The film is a documentary filmed during David Bowie's Serious Moonlight Tour in 1983 while he was in Southeast Asia, specifically Bangkok, Singapore and Hong Kong, which is what makes it fascinating and unique. In between concert footage we see the different city's many sides. The cameras often follow Bowie as he explores the diverse areas which make up these ancient city's, from the modern city streets and skyscrapers of Hong Kong, still under British rule at the time,(the upcoming transfer of governing to Communist China in 1997 is discussed by Bowie and some residents). The areas where poverty and overpopulation are a serious problem are also featured. In Singapore he visits temples and other traditional places, even taking part in some rituals. In Bangkok he cruises the red light district, and travels down a river in a native style boat. All in all I found it a fascinating look at these countries as well as a concert documentary, with some very beautiful photography of Southeast Asia in 1984.
Nuovo Cinema Paradiso (1988)
A Beautiful Movie!
A beautiful film that celebrates life,love and the magic of cinema. I just watched the original version on TCM, and loved every minute of it. There were no scenes that dragged (for me), and the subtitles did not distract me from the wonderful camera work and cinematography which sometimes happens to me with foreign language films. No repeated viewings are needed to understand and enjoy this film.
Robert Osbourne of Turner Classic Movies spoke of the new version that is available with over 50 minutes of added footage, but said that he thought that this is one film where added footage did not improve on the original, though he left it to the viewers to decide for themselves by watching them as they are both available on DVD. I for one can not see how this film could possibly be improved upon,
but I will of course have to see for myself!
Coffin Joe; A GREAT CHARACTER!!
***MAY CONTAIN SPOILERS***(Mild)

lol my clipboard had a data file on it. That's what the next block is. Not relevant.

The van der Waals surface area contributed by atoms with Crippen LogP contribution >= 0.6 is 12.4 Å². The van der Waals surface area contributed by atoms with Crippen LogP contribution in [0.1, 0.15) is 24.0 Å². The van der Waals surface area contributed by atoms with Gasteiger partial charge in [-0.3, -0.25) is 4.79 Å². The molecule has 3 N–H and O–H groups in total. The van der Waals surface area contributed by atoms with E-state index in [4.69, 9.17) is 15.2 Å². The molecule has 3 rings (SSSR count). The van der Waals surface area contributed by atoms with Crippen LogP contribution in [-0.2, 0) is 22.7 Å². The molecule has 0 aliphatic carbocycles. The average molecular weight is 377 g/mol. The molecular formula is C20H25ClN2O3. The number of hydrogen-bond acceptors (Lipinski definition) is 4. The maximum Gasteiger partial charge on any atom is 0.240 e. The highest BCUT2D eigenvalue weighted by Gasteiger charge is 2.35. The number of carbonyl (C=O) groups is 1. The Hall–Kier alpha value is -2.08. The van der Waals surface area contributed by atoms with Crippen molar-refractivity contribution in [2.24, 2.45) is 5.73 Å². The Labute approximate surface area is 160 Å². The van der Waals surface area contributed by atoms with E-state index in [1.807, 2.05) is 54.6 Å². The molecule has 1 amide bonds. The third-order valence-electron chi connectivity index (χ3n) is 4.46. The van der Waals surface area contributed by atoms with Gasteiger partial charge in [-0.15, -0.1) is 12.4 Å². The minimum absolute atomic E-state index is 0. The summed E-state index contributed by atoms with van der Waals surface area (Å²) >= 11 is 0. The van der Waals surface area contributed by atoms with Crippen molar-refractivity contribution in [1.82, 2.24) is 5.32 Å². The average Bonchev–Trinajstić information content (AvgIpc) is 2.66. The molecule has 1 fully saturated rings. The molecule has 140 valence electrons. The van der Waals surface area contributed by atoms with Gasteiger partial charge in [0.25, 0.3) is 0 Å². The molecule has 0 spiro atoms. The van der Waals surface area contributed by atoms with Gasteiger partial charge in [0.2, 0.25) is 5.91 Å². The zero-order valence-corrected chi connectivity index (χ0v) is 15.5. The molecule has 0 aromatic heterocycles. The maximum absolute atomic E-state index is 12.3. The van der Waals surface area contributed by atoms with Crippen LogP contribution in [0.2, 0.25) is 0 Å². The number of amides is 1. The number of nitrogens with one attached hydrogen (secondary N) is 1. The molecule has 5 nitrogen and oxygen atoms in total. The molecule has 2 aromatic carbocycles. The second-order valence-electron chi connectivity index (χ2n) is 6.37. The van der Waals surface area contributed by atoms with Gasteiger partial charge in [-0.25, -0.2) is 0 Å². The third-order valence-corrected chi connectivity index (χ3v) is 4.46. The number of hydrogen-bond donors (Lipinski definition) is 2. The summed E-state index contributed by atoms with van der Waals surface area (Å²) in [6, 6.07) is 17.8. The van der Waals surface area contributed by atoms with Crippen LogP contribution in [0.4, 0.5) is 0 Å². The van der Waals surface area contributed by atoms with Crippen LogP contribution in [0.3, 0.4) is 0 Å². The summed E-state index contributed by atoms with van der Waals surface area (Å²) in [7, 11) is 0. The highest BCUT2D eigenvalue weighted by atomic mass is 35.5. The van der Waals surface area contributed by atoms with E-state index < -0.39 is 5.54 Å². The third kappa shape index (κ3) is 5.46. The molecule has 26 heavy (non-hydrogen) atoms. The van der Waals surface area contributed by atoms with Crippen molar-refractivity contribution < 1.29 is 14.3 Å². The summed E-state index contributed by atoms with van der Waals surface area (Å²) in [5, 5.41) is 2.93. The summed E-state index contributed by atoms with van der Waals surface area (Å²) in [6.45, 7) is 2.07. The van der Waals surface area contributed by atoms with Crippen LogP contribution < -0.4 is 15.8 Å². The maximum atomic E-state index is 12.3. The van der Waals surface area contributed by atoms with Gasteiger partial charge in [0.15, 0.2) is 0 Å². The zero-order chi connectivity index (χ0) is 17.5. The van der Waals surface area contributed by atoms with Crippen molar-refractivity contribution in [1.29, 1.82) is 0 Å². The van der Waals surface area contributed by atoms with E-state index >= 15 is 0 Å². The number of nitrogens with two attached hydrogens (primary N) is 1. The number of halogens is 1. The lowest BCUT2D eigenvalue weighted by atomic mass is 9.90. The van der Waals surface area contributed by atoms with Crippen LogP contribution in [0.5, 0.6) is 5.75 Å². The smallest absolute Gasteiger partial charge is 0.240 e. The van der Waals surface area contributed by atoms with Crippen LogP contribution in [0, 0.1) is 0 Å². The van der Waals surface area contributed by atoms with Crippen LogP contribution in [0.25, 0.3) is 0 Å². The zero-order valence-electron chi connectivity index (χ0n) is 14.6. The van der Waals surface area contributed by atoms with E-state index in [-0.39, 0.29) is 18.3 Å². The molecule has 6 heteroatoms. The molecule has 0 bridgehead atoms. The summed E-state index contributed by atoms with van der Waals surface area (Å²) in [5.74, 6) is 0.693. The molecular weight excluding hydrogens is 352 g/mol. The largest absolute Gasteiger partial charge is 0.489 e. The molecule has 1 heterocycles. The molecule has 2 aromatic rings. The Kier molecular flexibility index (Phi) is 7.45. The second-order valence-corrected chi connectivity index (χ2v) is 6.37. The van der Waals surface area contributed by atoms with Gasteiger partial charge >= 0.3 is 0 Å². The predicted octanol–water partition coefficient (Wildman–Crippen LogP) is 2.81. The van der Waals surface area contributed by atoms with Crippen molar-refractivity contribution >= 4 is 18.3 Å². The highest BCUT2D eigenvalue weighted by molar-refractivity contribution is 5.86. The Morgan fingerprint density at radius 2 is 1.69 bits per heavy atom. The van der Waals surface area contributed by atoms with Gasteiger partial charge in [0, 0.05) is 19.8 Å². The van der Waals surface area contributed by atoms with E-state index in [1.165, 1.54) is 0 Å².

I saw "Coffin Joe: At Midnight I'll Take Your Soul" last Friday (1/12/07) on IFC's new "Grindhouse". I have to say that I laughed my ass off through the whole picture. Notbecause it was dumb or not an authentic horror film, I'm sure is was quite frightening in 1964 and probably the first horror film made in Brazil. What was so amusing to me was the character of Coffin Joe,known to the townspeople as "Ze do Caixao". Director, writer and star Jose Mojica Marins created one of the most memorable characters that I've ever seen in horror films, or any films for that matter. At the beginning of the film, we are warned by a gypsy fortune teller to leave the theater if you are not sure of your courage, after 2 minutes she says "too late! it's midnight! stay if you think you are brave!" The story opens on a Friday night when the Catholic tradition is to abstain from meat, I believe that Brazil is almost exclusively Catholic. So, Coffin Joe being an atheist, sits at his window eating a leg of lamb and laughing as he watches the Catholic precession go by, SO EVIL! Later at the local tavern he forces a local to eat from another leg of lamb. Soon his sins become much larger and murder is just one of them. I loved the camera work, especially the close ups of Joe's eyes with one eyebrow raised. Joe is the town's undertaker, funeral director, and gravedigger all in one, and dresses in a black suit with a cape and a top-hat. Joe/Jose's long curled fingernails (real), complete the picture! I recommend this film to anyone who loves camp or open to the bizarre!